[R-meta] Can random-effects answer research questions in meta-analysis?

Jack Solomon kj@j@o|omon @end|ng |rom gm@||@com
Fri Aug 6 01:20:41 CEST 2021

Dear Luke,

I will attempt to answer your main question and leave the other ones
to my senior colleagues. IMHO yes, you can answer RQs with random effects.
A bit of background may clarify how this can happen. Inclusion of
random-effects in general, and correlated random-effects in particular can
be thought of as initiating a "secondary regression" (some may call it
"latent regression") that is performed on the random effects. Specifically
using correlated random-effects, you can potentially get the true effects
specific to each level of whatever variable (e.g., outcomes relating to K =
3 aspects of writing competence, i.e., accuracy, fluency, and complexity)
to vary & *covary* across the levels of your targeted grouping variable
(e.g., study).

Depending on how many unique correlations you can allow your model to
estimate (e.g., let's say theoretically all of them; a K x K correlation
matrix whose 3 unique entries are to be all estimated), the estimates of
the correlation among the random-effects can tell you how the true effects
specific to each level of your outcome variable are associated with true
effects specific to "any other" level of your outcome variable. Here is an
example from my substantive background.

For example, if you were meta-analyzing studies to find out how teachers'
feedback on students' writing impacts those 3 aspects of their writing
competence that I mentioned above, then an estimate of +0.7 correlation
between the true effects of accuracy and those of fluency would indicate
that if such feedback has a small impact on students' writing accuracy
(e.g., their grammar), then it is likely going to have a small impact on
their fluency (e.g., how fast they write) as well and vice versa. So,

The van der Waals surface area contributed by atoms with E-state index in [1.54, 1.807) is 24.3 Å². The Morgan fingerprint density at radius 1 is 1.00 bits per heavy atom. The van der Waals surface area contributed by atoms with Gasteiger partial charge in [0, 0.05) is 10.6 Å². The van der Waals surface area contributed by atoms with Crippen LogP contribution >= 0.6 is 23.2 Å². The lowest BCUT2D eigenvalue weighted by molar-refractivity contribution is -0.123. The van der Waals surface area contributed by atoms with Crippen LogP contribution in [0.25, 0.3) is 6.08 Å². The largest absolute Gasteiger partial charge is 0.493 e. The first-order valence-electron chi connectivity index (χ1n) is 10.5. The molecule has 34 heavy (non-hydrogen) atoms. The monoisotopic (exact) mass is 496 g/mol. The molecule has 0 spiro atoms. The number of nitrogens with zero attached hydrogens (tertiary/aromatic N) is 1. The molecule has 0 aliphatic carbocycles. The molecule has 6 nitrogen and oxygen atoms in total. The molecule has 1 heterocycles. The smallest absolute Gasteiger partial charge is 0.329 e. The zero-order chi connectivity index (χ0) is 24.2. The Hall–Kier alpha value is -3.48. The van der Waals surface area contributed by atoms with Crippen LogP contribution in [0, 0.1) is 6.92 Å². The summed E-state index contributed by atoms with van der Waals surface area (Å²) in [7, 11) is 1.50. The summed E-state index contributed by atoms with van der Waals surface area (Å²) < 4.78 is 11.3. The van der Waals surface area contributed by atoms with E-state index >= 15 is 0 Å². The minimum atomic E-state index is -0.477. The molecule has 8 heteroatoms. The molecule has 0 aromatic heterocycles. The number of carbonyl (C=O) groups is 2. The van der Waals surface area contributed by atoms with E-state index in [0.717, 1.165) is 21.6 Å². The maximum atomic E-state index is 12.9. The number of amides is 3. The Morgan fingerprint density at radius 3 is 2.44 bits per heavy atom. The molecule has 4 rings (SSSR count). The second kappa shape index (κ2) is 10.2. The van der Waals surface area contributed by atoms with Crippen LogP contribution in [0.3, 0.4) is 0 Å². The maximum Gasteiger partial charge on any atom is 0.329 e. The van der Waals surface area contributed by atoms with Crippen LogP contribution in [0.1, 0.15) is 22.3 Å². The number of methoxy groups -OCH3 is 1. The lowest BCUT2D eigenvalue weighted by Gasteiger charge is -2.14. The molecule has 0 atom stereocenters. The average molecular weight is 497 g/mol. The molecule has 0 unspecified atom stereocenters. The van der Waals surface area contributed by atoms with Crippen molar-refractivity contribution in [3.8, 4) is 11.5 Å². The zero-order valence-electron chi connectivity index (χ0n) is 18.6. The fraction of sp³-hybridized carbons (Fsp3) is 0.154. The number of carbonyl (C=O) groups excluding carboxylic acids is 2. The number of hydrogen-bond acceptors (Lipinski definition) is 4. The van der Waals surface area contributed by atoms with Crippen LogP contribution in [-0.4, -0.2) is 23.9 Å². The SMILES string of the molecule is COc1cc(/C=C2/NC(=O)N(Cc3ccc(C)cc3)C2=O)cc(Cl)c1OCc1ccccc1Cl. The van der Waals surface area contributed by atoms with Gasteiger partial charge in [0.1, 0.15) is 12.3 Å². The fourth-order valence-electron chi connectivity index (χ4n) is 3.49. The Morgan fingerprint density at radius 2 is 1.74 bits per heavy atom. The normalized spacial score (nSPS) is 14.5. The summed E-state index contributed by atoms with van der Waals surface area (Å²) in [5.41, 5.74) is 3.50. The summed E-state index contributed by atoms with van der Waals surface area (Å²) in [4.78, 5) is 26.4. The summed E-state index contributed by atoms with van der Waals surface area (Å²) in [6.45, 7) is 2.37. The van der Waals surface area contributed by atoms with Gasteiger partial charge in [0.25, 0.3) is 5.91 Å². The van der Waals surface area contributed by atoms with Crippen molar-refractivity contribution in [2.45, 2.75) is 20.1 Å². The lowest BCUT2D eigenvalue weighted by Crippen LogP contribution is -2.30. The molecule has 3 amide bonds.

potentially this can be a research question that is answered by
"correlated" random effects.

I'm sure senior list members can provide a much more comprehensive answer
but, this was just my two cents,

# If I may, I do have two follow-ups, myself, for the senior list members:
1- Is there a way to get any kind of statistical significance for
correlations among random-effects? (and is it easily implementable in R)
2- I know `rma.mv()` has an undocumented struct="GEN", I wonder how my
answer to Luke would change if we used struct="GEN"?

Thanks again,

On Thu, Aug 5, 2021 at 11:57 AM Luke Martinez <martinezlukerm using gmail.com>

> Hello Friends,
> We often only use estimates of fixed-effects to answer one or more research
> questions in a meta-analysis.
> But is it also possible to specify one or more random effects to actually
> answer one or more research questions in a meta-analysis?
> If yes, then, which of the following should be a *priority* when fitting a
> model:
> (A) Specifying one or more random effects based on the research questions?
> OR
> (B) Specifying one or more random effects based on the fit of the model to
> the data?
> By *priority*, I mean deciding what to do when there is a conflict between
> the above choices (e.g., A is desired, but B gives the superior fit).
> Many thanks for sharing your insights,
> Luke
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